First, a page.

‘Both Locals & Environment Must Benefit from Newest Ramsar Site’

A Ramsar Convention executive challenged the members of the Negros Occidental Coastal Wetlands Area Management Alliance (NOCWAMA) to ensure both the locals and environment are benefitting from the management of the newest Ramsar Site in country.


KABANKALAN CITY. At the unveiling ceremony of the Negros Occidental Coastal Wetlands Conservation Area (NOCWCA). At left, Kabankalan City Mayor Isidro P. Zayco. At right, Dr. Llewelyn Young, keynote speaker of Ramsar Senior Advisor for Asea-Oceana. The activity was held Saturday, Oct. 28 at Kabankalan City Hall grounds, with representatives from different agencies, Local Goverment Units, CENRO-Kabankalan, PENRO, DENR, CENECCORD, KAHIL-ICAMC, CPSU, CHMSC, PBCFI and BFAR.*(Jun Gaton / Pasiplat photo)

In the unveiling of Ramsar Site marker for the Neg. Occ. Coastal Wetlands Conservation Area (NOCWCA) on Saturday at the Kabankalan City Hall, Llewellyn Young of the Ramsar Convention Secretariat said the designation of the wetlands area in the province is just at the beginning of its management.

The Ramsar Convention on Wetlands of International Importance especially as Waterfowl Habitat is an international treaty for the conservation and sustainable use of wetlands. It is also known as the Convention on Wetlands. It is named after the city of Ramsar in Iran, where the Convention was signed in 1971.

“Ramsar sites are not just for the designation, they are for the long investment by the government and the people to ensure that these places are managed in a sustainable way for future generations,” said Young, Senior Advisor for Asia and Oceania of Ramsar.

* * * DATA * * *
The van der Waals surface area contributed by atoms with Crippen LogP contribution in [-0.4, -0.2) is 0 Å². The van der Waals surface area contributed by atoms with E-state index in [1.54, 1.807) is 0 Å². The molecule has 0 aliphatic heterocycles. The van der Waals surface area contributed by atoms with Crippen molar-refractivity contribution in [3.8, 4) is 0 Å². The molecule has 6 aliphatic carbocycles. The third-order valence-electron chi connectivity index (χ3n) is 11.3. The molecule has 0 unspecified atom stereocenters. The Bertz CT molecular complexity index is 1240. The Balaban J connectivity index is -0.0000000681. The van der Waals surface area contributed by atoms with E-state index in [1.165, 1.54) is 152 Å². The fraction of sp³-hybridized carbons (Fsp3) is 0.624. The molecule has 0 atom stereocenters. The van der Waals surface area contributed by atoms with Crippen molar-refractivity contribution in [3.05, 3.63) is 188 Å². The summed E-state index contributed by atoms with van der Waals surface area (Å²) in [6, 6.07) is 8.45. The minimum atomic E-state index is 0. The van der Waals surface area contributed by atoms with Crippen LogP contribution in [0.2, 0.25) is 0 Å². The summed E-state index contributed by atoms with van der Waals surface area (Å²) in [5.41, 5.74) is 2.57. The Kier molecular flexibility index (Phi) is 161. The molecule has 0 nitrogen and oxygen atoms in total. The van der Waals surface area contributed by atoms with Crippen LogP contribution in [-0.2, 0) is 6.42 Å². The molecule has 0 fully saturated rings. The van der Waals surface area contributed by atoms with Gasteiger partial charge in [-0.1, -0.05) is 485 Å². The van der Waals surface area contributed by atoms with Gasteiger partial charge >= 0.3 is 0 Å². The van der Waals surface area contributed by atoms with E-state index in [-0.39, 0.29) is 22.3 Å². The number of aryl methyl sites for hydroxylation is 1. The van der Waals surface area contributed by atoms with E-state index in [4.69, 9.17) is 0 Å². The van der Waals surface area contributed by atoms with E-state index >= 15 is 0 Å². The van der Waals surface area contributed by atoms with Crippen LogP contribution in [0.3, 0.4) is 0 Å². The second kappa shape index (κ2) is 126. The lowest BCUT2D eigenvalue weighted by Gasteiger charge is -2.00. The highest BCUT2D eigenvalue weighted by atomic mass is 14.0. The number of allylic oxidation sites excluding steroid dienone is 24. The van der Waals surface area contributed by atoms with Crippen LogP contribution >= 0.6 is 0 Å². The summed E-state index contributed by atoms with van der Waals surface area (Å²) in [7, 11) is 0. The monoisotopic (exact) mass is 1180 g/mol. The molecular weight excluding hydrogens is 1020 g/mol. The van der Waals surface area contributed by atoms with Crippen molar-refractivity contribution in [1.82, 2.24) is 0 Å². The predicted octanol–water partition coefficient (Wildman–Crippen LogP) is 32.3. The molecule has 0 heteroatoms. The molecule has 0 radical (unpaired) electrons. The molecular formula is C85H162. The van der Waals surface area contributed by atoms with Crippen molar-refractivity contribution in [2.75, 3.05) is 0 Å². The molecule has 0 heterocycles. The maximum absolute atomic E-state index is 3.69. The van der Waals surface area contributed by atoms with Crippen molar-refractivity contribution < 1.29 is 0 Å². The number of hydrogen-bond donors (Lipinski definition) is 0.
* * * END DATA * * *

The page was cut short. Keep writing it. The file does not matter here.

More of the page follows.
Aside from its projected ecological advantages, Young said the management needs to ensure the local people are benefiting from the 109.52-kilometer coastal conservation area.

The marker was unveiled more than a year after NOCWCA’s declaration as Ramsar Site 2271 worldwide and the seventh in the Philippines October last year covering the cities of Bago, Himamaylan and Kabankalan, and municipalities of Pulupandan, Valladolid, San Enrique, Pontevedra, Hinigaran, Binalbagan and Ilog.

He added that locals living in and nearby the area must understand why the Ramsar site is set up.

An open forum with the partner academe, fisher folk and people’s organizations and the Ramsar Secetariat was held after the ceremony to demystify and lay the advantages of the Ramsar Site.

Young assured the locals of the Ramsar Convention’s full support, along with the commitment of the Philippine Government through implementing agencies, to any future projects and endeavors.

He also said the management must find a way to measure the knowledge and attitude of the locals living in NOCWCA on the site and its international designation.

“Ideally, we should see a positive change in the attitude of the local communities on the importance and benefits they are getting from the Ramsar site,” he said.

The six-year management plan of NOCWCA was also launched during the ceremony which was received by the convention executive with optimism, “you have your management structure, you have your management plan, and now you begin the hard work of managing the site.”

Ramasar is an intergovernmental agreement to protect the wetlands, initially, as the habitats of the waterfowls covering more than 2280 sites in 169 countries.

The unveiling ceremony was organized by the Provincial Environment and Natural Resources Office Neg. Occ. and was attended by Kabankalan City Mayor Isidro Zayco, former regional directors of then DENR-Negros Island Region Al Orolfo and Livino Duran, Tui Macuata, the Paramount Chief of Qoloqoli Cokavat in labasa, Fiji and representatives from the Neg. Occ. Provincial Environment Management Office, Philippines Biodiversity Conservation Foundation, Inc. and other partners. *(PENRO Negros Occ. w/ report from NDB)

 

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